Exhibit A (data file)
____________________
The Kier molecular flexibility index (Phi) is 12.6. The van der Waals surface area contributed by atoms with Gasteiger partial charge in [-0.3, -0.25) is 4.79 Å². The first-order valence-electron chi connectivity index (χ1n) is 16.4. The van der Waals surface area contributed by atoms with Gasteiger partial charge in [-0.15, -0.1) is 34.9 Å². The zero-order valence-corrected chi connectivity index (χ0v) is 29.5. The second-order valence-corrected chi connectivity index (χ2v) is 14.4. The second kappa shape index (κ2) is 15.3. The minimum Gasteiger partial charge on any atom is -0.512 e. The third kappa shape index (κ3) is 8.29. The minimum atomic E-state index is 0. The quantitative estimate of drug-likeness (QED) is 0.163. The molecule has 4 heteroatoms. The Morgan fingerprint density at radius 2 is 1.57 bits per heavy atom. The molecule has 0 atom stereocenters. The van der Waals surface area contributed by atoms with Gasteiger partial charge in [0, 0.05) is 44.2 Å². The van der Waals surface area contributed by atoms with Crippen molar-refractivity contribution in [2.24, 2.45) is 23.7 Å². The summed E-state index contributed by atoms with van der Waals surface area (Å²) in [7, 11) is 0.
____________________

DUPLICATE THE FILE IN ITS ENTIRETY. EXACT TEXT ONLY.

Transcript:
The Kier molecular flexibility index (Phi) is 12.6. The van der Waals surface area contributed by atoms with Gasteiger partial charge in [-0.3, -0.25) is 4.79 Å². The first-order valence-electron chi connectivity index (χ1n) is 16.4. The van der Waals surface area contributed by atoms with Gasteiger partial charge in [-0.15, -0.1) is 34.9 Å². The zero-order valence-corrected chi connectivity index (χ0v) is 29.5. The second-order valence-corrected chi connectivity index (χ2v) is 14.4. The second kappa shape index (κ2) is 15.3. The minimum Gasteiger partial charge on any atom is -0.512 e. The third kappa shape index (κ3) is 8.29. The minimum atomic E-state index is 0. The quantitative estimate of drug-likeness (QED) is 0.163. The molecule has 4 heteroatoms. The Morgan fingerprint density at radius 2 is 1.57 bits per heavy atom. The molecule has 0 atom stereocenters. The van der Waals surface area contributed by atoms with Gasteiger partial charge in [0, 0.05) is 44.2 Å². The van der Waals surface area contributed by atoms with Crippen molar-refractivity contribution in [2.24, 2.45) is 23.7 Å². The summed E-state index contributed by atoms with van der Waals surface area (Å²) in [7, 11) is 0.